Katarzyna Cichos works as Researcher and Lecturer at the Cardinal Stefan Wyszyński University (CSWU) in Warsaw. Her research interests focus on public international law, with a specific emphasis on the legal and institutional aspects of the Sustainable Development Goals and good governance. She is also an active member of local community initiatives connected to good governance and sustainable development. She holds a PhD in Law.
Jarosław A. Sobkowiak is Associate Dean of the Department of Theology and a lecturer in the Institute of Media, Education and Journalism at the CSWU. He is also a board member of the Moral Theologians Association and the Head of the Social and Digital Communication Centre of CSWU. He is the Chief Editor of the scientific half-yearly magazine Studia Theologica Varsaviensia.
Radosław Zenderowski is Professor at CSWU (since 1999), Head of Chair of International Relations and European Studies, and Director of Institute of Political Science and Public Administration. He is a member of the Scientific Board for PhD Studies in Silesian University in Opava (Czech Republic), a member of the Scientific Board of Polish Association of European Studies, and a member of the Committee on Political Science, Polish Academy of Sciences. He is the author of several books and articles on national identities in Central Eastern Europe (CEE), relations between nationalism and religion, ethnic conflicts, especially in the Balkan region, ethic policies of CEE states, and public diplomacy in the cross-border regions.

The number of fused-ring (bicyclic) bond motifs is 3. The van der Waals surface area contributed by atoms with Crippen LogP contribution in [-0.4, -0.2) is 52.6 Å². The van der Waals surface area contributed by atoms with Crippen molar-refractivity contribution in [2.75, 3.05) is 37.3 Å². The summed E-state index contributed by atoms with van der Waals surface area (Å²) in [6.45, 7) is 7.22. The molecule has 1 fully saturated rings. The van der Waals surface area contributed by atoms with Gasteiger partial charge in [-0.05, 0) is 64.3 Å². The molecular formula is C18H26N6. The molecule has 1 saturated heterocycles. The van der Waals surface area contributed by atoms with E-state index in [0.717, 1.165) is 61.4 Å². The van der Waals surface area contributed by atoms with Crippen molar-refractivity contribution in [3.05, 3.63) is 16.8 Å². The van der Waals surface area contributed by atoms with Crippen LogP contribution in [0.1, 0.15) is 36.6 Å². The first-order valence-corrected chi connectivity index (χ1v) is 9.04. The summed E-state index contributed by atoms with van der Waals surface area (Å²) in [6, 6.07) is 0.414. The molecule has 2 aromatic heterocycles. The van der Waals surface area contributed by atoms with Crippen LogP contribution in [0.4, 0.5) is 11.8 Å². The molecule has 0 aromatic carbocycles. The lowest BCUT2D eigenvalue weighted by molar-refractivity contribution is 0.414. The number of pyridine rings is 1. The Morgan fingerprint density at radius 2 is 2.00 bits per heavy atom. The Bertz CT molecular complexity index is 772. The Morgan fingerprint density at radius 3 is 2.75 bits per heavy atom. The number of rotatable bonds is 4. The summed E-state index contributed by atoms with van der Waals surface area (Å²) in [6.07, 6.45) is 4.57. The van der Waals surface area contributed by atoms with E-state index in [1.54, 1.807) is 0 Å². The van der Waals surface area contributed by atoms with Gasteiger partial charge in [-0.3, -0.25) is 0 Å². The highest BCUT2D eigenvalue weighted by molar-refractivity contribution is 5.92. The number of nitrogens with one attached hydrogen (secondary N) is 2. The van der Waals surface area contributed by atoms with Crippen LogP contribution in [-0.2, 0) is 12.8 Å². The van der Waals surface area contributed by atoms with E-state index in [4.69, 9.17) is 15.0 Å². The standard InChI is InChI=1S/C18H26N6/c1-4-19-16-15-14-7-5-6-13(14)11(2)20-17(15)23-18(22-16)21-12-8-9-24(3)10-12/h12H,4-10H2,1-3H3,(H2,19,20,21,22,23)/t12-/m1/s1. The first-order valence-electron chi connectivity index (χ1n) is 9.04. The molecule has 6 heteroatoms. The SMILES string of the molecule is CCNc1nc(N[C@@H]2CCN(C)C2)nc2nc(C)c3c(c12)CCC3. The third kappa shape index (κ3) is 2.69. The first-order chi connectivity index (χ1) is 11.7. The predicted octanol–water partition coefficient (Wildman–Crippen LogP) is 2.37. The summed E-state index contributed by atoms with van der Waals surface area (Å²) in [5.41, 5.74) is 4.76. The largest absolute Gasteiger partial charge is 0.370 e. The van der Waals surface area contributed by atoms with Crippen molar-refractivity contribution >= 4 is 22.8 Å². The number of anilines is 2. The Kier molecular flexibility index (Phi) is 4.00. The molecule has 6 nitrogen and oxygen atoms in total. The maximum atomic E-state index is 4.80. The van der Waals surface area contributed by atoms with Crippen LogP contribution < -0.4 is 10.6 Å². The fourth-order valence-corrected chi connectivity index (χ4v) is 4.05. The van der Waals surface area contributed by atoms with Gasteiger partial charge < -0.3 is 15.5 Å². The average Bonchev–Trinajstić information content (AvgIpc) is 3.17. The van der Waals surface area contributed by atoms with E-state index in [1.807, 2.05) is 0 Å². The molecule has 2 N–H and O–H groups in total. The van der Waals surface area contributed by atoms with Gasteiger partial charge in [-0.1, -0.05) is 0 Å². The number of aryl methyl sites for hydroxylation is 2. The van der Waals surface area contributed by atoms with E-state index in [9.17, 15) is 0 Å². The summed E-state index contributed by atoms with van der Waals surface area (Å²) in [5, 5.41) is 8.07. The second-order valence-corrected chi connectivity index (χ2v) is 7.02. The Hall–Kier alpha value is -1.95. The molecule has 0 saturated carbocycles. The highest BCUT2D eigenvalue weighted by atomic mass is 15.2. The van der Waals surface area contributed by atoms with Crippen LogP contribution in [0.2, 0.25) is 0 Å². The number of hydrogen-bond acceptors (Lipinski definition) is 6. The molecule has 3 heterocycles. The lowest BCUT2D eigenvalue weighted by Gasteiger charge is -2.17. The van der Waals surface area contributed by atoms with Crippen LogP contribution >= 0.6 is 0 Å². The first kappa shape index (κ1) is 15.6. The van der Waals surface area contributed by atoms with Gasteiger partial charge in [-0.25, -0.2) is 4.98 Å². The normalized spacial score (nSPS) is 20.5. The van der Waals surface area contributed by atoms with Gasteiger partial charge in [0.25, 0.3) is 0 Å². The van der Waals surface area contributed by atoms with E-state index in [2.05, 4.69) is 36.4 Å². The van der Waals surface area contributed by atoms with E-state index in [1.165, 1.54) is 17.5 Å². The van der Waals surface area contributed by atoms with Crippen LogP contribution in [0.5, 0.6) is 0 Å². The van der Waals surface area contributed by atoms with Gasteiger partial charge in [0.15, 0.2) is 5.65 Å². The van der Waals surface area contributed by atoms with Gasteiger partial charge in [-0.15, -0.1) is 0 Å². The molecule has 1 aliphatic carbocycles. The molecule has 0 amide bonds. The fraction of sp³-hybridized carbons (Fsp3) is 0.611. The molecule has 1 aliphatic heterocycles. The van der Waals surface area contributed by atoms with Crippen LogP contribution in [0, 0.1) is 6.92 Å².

Ryszard F. Sadowski is Head of Department of Ecophilosophy at CSWU. He is also an editor-in-chief of the scientific journal Studia Ecologiae et Bioethicae, published by the Cardinal Stefan Wyszyński University Press. His main research interests focus on environmental philosophy, environmental anthropology, ecophilosophical reflection on environmental crisis, and the role of religions in causing and overcoming the crisis.
Beata Zbarachewicz is Lecturer at the Department of Informatics Law and the Faculty of Law and Administration at CSWU. She is also a member of the University Council.
Stanisław Dziekoński, is Professor, has been Rector of UKSW since 2012, as well as the Head of the Department of the Psychological and Pedagogical Foundations of Catechetics. His other work includes acting as a consultant for the Catholic Education Commission and the Scientific Council of the Polish Bishops’ Conference and being an active member of scientific councils for various theological and pedagogical magazines.